by Tahir Sherriff
NewsWireNGR visited a Baga refugee now residing in Waru, Abuja following the capture of his hometown by Boko Haram. For Thomas, a victory in Baga represents a chance to go back home.
“We are really happy with what has been happening over there at Baga, i called my uncle and he said the military have won, It is just that we dont know if this Boko Haram people will return again”.
Thomas 34, a Baga refugee now residing in Waru an outskirt community in Apo Abuja discusses how excited he is at the news he is receiving from home, but expresses fears as to whether the current victory can be maintained.
“Several of my family members, I don’t know where they are now and I cannot reach them, but I know that if they hear that Baga is safe they will try and return there.” Thomas responded excitedly during a phone interview.
On January 5 2015, Thomas as well as other members of his small fishing community said they had trekked over 5 kilometer’s to escape insurgents in a massive attack that had left his brother missing his friend dead, and the fall of Baga to Boko Haram members who after the onslaught on a military base, had hoisted their flag at the headquarters of the Multinational Joint Task Force (MNJTF).
“I was in the farm with my brother and he decided to pack some yams home when he was gone, I started hearing gun-shots and heavy sounds like bombs, so I ran into the bush. After walking for long I saw other people with leathers and bags in their hand and we all started heading by foot towards Maiduguri. I have not heard from my brother since then, I hope he is alright.”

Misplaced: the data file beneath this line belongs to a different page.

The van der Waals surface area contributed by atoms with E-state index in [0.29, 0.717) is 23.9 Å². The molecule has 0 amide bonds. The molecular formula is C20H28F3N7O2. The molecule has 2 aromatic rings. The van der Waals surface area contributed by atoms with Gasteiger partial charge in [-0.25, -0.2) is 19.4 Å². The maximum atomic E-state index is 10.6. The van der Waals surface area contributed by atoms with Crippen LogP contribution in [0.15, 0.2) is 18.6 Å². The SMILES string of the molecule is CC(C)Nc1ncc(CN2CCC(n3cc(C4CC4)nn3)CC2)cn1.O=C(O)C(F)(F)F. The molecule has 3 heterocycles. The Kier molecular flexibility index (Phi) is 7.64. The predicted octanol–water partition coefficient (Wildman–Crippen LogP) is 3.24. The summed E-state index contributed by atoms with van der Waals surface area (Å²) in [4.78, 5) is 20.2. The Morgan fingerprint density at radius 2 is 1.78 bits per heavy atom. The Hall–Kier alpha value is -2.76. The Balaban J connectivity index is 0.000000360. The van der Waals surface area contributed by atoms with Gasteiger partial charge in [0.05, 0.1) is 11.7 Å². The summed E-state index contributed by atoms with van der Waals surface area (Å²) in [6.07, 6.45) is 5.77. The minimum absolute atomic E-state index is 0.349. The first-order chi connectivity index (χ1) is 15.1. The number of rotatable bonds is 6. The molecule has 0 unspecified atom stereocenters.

The capture of Baga – and a military base used by a multinational force in nearby Doron Baga – was seen as strategic for the group, giving them control of all three national borders of Borno State.
For Thomas as well as other indigenes of Baga who fled their homes earlier this year, the announcement by the Nigerian army announced on Saturday, February 20 that following an offensive by the military the town had been recaptured has brought a significant ray of hope after weeks of despair.
The attack and fall of Baga to the insurgents in the early days of January sent shock waves to the local and international community when a staggering 2,000 people was said to have been killed by the insurgents. Although this figure was largely unsupported and rejected by the military spokesman Major General Chris Olukolade, it did not stop local and international media platforms from producing the hashtag #JeSuisBaga since the attack had occurred during the Charlie Hebdo attack in France.
The recent offensive by the Nigerian military on the Boko Haram group has two faces. On one end a promise by the National Security Adviser Sambo Dasuki that the group and all its camps would be demolished in 6 weeks, and a recent upgrading of military might via the addition of some 8,700 troops from Niger, Chad and Cameroun to aid Nigeria in combating the crisis.
A statement issued to NewsWireNGR yesterday by the Defence Headquarters stated that the Nigerian troops had flushed out insurgents from Baga following a coordinated air raid, and added that it was moving to win more captured towns.
Nigeria’s army said many Boko Haram drowned in Lake Chad after fleeing from Baga which has been recaptured. If you missed the story, read here.
“..similar exercise is being carried out in over 15 locations namely Gajigana, Ngaze, Ngenzai, Marte Junction, Mile 90, Yoyo, Kekeno, Kukawa, Cross Kauwa,, Kangarwa, Amirari, Kichimatari, Borokari Barati, Kauwa and other localities…” The statement reported.
For Thomas and members of his family who he hopes he will be re-united with following the recovery of Baga, this may be another chance at normalcy.